Jeff is the star player on his high school baseball team. He feels that he must win at any cost and believes that this is what his coach and his parents expect of him. Jeff is fifteen years old and he smokes marijuana.
Julie worries that something bad is going to happen to her mother, especially when she is at school and away from home. Julie suffers from stomach-aches and headaches. She is also concerned that “bad things” are going to happen to other family members and friends. Julie is eight years old and has trouble sleeping at night. She says she can’t stop worrying and feels anxious most of the time.
Lynn is an excellent student, but her grades are beginning to suffer. Her mother is a musician, and plays in a symphony orchestra. Her father is a college professor. Lynn’s parents are divorced, but she spends a great deal of time with her parents, living a week at a time in each parent’s home. Lynn is a junior in high school. She is 17 years old and suffers from panic attacks. Sometimes, the attacks are so severe that Lynn is forced to leave school and is unable to complete her school day.
Although changed to protect identities, these scenarios reflect the young patients I have seen in my counseling practice over the years. Their anxiety and depression have been severe enough to cause worry for their parents. Fortunately, these parents sought professional help for their children. Unfortunately, other parents don’t do this and think their child is a problem child or will “get over” the stage their child is “going through.”
The Substance Abuse and Mental Health Services Administration of the U.S. Department of Health and Human Services reports that “mental health problems affect one in every five young people at any given time.” Serious emotional disturbances which seriously disrupt a child’s daily life activities (at school, home and in community situations) affect one in ten children.* Children experiencing severe anxiety and depression may engage in self-mutilation, may use drugs as a way to cope with hurt feelings, or have suicidal thoughts. Unfortunately, some children do commit suicide, believing this is the only way to stop feeling unworthy, hopeless and helpless.
There are many reasons for why children experience anxiety or depression. It could be an emotional reaction to stressors at home or in school. If a child is confronted by a bully, he/she may not know what to do or with whom to speak. Some children have too much “on their plate,” and become overwhelmed with school work, extracurricular activities, plus an after-school job or other responsibilities. They may also lack the ability to manage their time appropriately. Sometimes parents put unreasonable demands on their children, expecting them to follow in their own footsteps with sports, music, or other endeavors. Some parents may demand their children take honors courses, pushing them with unreasonable expectations. While we don’t want our children to underachieve when we know they are capable, if the child seems to be emotionally, physically and socially impaired, parents should be able to work out a compromise and help their children alleviate some of the stress/stressors.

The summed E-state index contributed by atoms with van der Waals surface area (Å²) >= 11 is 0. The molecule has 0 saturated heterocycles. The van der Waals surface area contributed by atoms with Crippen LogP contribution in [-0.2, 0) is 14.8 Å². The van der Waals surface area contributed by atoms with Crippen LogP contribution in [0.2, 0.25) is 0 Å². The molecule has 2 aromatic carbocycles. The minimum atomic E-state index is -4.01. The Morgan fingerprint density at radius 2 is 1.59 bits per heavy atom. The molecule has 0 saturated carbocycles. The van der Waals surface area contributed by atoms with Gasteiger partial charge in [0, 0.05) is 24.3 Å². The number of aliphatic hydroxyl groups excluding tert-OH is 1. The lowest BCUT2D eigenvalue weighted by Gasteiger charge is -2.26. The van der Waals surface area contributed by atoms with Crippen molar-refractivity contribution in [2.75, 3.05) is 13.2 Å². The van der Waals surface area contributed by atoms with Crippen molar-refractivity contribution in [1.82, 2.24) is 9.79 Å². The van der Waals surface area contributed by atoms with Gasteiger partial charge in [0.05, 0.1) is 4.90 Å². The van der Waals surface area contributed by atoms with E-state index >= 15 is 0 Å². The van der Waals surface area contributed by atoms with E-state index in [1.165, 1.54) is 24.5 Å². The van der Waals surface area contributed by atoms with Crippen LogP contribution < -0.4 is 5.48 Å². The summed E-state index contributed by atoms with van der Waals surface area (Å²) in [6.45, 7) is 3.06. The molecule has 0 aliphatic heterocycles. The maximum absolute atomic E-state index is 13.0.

Other reasons for children to experience anxiety or depression include their reactions to family crisis: death, serious illness or injury to a loved one, or parents going through a divorce. Children can also react to and act out from witnessing domestic violence or from suffering abuse. There can also be a history of family depression and/or an underlying biological reason for depression.
The American Academy of Child and Adolescent Psychiatry reports that parents can look for the following symptoms if they suspect their child is suffering from anxiety:
- many worries about things before they happen
- constant worries or concerns about family, school, friends, or activities
- repetitive, unwanted thoughts (obsessions) or actions (compulsions)
- fears of embarrassment or making mistakes
- low self esteem and lack of self-confidence **
The following are warning signs and symptoms that parents can look for in children and adolescents suffering from depression. If a child is showing anxiety over test-taking or an upcoming event such as a dance recital, it is possible that communication with the child can alleviate fears and concerns. On-going symptoms that cannot be alleviated through parent-child communication may require professional help from a psychiatrist and a psychotherapist.
Signs of on-going depression in children:
• difficulty sleeping and nightmares
• upset stomachs and headaches
• lethargic behavior
• sadness and expressions of unhappiness
• withdrawal from others, avoidant behavior
• bored with school, poor grades, disliking teachers and other students
• low tolerance for frustration, angry outbursts
• unexplained weight gain or weight loss
• poor self-esteem
Signs of depression in adolescents:
• use of drugs
• self-mutilation such as cutting or burning
• aggressive behavior toward others
• withdrawal and avoidance
• irritable, anxious, overly sensitive
• good grades that slip into poor performance/grades in school
• skipping school
• weight loss or weight gain
• aggressive and defiant behavior
• low self-esteem
It doesn’t take much for a parent to notice that their child or children are having difficulty. As parents we need to be tuned into how our children feel emotionally and physically. This requires a little more communication than asking the question, “how was your day at school?” When parents communicate well with their children, they will easily realize that something is wrong. There are times, however, when children “protect” their parents and don’t say anything about a difficult situation. However, a parent can tell from their child’s behavior that something is wrong. If talking with your child does not alleviate symptoms, it may be time to seek professional help.